How to Make Cultured Butter

Cultured butter is now synonymous with European-style butter, however it was once common in the States, at least until the rise of “sweet cream” butter, which is the American standard now. The spread of sweet cream butter was based on a technological innovation: refrigeration. For it was refrigeration that made it possible to get milk from the farmer’s barn to the dairy before it soured due to the action of lactic acid bacteria. Americans preferred their butter sweeter, without the slightly tangy, some say “cheesy”, aftertaste. However there are times when tang and complexity are very desirable things indeed.

Cultured butter is getting more popular in the US, which is not to say it’s available everywhere. So why not make it? All you need is some heavy cream, some other sort of fermented milk product (sour cream, buttermilk or yogurt), a food processor and some time. Since cultured butter is based on soured cream, that’s where we need to start.

Here I have a quart of cream. I initially planned to run off to the specialty shop and buy some local bottled cream for this, since I wanted to impress you with how profoundly authentic my life is. Then I remembered what my life is really like and went to Kroger. The results would have been excellent either way.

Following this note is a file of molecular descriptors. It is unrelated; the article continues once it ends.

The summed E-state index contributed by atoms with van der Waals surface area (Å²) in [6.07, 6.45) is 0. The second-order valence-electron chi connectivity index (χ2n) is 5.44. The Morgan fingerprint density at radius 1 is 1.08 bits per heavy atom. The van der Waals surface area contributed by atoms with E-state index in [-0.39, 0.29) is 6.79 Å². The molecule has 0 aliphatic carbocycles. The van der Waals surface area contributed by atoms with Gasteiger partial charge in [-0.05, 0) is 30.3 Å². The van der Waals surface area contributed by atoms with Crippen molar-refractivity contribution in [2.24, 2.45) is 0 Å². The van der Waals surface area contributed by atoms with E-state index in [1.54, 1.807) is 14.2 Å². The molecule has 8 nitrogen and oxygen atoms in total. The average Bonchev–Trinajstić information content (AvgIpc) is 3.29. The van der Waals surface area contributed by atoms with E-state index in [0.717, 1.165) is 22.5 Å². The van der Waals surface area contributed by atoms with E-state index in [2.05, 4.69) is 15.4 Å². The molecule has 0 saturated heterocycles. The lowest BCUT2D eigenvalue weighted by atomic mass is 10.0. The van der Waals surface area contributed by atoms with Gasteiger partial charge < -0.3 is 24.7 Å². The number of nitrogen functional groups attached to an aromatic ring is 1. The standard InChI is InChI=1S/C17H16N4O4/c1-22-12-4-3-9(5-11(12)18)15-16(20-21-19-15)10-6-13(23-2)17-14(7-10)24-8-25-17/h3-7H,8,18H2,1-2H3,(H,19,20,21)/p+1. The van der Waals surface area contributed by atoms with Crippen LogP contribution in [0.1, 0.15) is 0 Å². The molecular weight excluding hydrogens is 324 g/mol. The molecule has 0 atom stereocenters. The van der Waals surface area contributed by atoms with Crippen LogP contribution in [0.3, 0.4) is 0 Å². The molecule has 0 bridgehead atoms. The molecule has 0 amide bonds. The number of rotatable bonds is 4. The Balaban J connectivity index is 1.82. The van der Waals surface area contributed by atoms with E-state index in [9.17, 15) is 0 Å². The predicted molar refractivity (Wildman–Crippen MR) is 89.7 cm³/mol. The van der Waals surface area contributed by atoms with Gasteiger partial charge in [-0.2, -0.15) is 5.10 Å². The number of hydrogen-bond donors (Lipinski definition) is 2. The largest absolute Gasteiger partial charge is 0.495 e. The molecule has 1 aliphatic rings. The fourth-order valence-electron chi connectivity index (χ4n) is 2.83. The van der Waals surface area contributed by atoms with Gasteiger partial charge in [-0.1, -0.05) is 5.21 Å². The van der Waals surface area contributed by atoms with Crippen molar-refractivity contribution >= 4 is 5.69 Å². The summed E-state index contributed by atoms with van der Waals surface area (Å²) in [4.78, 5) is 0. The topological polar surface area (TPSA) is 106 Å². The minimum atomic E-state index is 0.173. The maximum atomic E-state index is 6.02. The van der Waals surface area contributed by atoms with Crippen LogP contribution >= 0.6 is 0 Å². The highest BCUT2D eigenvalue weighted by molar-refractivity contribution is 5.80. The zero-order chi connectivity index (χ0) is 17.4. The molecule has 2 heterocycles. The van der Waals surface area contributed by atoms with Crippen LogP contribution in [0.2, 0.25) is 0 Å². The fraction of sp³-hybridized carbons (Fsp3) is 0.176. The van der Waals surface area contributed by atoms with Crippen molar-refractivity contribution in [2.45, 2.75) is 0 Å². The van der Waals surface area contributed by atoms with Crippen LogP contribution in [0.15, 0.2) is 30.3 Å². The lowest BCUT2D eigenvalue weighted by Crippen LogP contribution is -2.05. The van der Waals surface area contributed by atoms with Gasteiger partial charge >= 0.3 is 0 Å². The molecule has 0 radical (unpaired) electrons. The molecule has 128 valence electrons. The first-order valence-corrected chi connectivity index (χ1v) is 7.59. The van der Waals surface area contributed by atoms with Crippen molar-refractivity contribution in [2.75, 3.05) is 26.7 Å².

Next I added my “culture”, in this case some buttermilk, though any bacteria-rich milk product hanging around in the fridge (like sour cream or yogurt) would have done nicely. I added about a tablespoon per cup.

I didn’t add any more than that because I didn’t want to risk diluting the fat content of the mixture. In order to whip cream you need a minimum of 30% milk fat in the mix. This is why I soured my own heavy cream for this project instead of just buying sour cream, because commercial sour creams aren’t made from full-fat cream. They’re made from light cream (about 15 percent milk fat) thickened with additives like gelatin or guar gum. Wouldn’t you just know it? I stirred it up…